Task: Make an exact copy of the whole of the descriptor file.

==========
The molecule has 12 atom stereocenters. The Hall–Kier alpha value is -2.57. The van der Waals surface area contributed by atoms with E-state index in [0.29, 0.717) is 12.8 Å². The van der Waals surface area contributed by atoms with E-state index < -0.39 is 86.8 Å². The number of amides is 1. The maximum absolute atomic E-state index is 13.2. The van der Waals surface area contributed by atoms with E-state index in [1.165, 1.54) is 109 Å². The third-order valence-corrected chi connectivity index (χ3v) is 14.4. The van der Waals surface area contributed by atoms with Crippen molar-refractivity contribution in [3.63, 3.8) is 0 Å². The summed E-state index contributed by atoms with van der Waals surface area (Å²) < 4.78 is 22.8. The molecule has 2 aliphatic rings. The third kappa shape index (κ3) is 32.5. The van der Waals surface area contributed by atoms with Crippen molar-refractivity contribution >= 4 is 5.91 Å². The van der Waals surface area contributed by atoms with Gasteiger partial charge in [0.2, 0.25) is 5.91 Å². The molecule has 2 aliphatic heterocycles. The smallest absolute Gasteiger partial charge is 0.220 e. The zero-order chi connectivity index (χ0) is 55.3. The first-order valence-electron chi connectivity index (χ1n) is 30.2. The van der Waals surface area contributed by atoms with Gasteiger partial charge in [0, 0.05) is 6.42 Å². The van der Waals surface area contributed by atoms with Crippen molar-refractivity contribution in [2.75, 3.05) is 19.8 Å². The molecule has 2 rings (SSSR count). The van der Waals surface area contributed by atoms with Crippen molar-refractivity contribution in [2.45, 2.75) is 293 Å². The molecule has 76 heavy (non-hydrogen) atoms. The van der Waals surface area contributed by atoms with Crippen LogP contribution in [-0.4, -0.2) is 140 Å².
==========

The molecule has 12 atom stereocenters. The Hall–Kier alpha value is -2.57. The van der Waals surface area contributed by atoms with E-state index in [0.29, 0.717) is 12.8 Å². The van der Waals surface area contributed by atoms with E-state index < -0.39 is 86.8 Å². The number of amides is 1. The maximum absolute atomic E-state index is 13.2. The van der Waals surface area contributed by atoms with E-state index in [1.165, 1.54) is 109 Å². The third-order valence-corrected chi connectivity index (χ3v) is 14.4. The van der Waals surface area contributed by atoms with Crippen molar-refractivity contribution in [3.63, 3.8) is 0 Å². The summed E-state index contributed by atoms with van der Waals surface area (Å²) < 4.78 is 22.8. The molecule has 2 aliphatic rings. The third kappa shape index (κ3) is 32.5. The van der Waals surface area contributed by atoms with Crippen molar-refractivity contribution >= 4 is 5.91 Å². The van der Waals surface area contributed by atoms with Gasteiger partial charge in [0.2, 0.25) is 5.91 Å². The molecule has 2 aliphatic heterocycles. The smallest absolute Gasteiger partial charge is 0.220 e. The zero-order chi connectivity index (χ0) is 55.3. The first-order valence-electron chi connectivity index (χ1n) is 30.2. The van der Waals surface area contributed by atoms with Gasteiger partial charge in [0, 0.05) is 6.42 Å². The van der Waals surface area contributed by atoms with Crippen molar-refractivity contribution in [2.75, 3.05) is 19.8 Å². The molecule has 2 rings (SSSR count). The van der Waals surface area contributed by atoms with Crippen molar-refractivity contribution in [2.45, 2.75) is 293 Å². The molecule has 76 heavy (non-hydrogen) atoms. The van der Waals surface area contributed by atoms with Crippen LogP contribution in [-0.4, -0.2) is 140 Å².